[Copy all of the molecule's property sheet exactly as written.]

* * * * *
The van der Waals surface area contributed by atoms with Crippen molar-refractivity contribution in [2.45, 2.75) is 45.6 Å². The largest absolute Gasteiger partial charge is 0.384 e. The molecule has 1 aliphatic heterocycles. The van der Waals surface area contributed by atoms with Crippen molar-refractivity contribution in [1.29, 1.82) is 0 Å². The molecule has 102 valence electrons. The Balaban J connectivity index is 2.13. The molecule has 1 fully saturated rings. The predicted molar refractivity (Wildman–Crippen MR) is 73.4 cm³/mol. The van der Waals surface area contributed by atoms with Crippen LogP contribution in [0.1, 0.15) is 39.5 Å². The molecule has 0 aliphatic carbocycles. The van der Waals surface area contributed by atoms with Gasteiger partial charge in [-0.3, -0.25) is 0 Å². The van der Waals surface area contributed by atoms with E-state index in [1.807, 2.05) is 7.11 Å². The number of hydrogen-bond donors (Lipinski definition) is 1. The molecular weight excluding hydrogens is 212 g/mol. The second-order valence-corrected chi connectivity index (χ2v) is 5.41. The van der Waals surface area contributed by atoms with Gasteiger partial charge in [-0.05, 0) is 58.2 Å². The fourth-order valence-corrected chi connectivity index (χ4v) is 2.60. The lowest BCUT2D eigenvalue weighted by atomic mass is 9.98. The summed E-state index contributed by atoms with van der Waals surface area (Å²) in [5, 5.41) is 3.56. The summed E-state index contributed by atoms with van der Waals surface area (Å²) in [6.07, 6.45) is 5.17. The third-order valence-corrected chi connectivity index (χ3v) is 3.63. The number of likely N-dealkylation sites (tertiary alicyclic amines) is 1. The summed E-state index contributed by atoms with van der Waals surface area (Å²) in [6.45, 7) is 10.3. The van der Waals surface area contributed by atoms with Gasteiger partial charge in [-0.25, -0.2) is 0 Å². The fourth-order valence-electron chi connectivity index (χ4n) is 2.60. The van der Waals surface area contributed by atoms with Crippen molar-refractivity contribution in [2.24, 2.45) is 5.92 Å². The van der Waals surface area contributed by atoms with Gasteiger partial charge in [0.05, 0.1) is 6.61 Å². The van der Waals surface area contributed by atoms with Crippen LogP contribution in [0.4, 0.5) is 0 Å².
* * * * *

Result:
The van der Waals surface area contributed by atoms with Crippen molar-refractivity contribution in [2.45, 2.75) is 45.6 Å². The largest absolute Gasteiger partial charge is 0.384 e. The molecule has 1 aliphatic heterocycles. The van der Waals surface area contributed by atoms with Crippen molar-refractivity contribution in [1.29, 1.82) is 0 Å². The molecule has 102 valence electrons. The Balaban J connectivity index is 2.13. The molecule has 1 fully saturated rings. The predicted molar refractivity (Wildman–Crippen MR) is 73.4 cm³/mol. The van der Waals surface area contributed by atoms with Crippen LogP contribution in [0.1, 0.15) is 39.5 Å². The molecule has 0 aliphatic carbocycles. The van der Waals surface area contributed by atoms with Gasteiger partial charge in [-0.3, -0.25) is 0 Å². The van der Waals surface area contributed by atoms with E-state index in [1.807, 2.05) is 7.11 Å². The number of hydrogen-bond donors (Lipinski definition) is 1. The molecular weight excluding hydrogens is 212 g/mol. The second-order valence-corrected chi connectivity index (χ2v) is 5.41. The van der Waals surface area contributed by atoms with Gasteiger partial charge in [-0.05, 0) is 58.2 Å². The fourth-order valence-corrected chi connectivity index (χ4v) is 2.60. The lowest BCUT2D eigenvalue weighted by atomic mass is 9.98. The summed E-state index contributed by atoms with van der Waals surface area (Å²) in [5, 5.41) is 3.56. The summed E-state index contributed by atoms with van der Waals surface area (Å²) in [6.07, 6.45) is 5.17. The third-order valence-corrected chi connectivity index (χ3v) is 3.63. The number of likely N-dealkylation sites (tertiary alicyclic amines) is 1. The summed E-state index contributed by atoms with van der Waals surface area (Å²) in [6.45, 7) is 10.3. The van der Waals surface area contributed by atoms with Gasteiger partial charge in [-0.25, -0.2) is 0 Å². The fourth-order valence-electron chi connectivity index (χ4n) is 2.60. The van der Waals surface area contributed by atoms with Crippen molar-refractivity contribution in [2.24, 2.45) is 5.92 Å². The van der Waals surface area contributed by atoms with Gasteiger partial charge in [0.05, 0.1) is 6.61 Å². The van der Waals surface area contributed by atoms with Crippen LogP contribution in [0.4, 0.5) is 0 Å².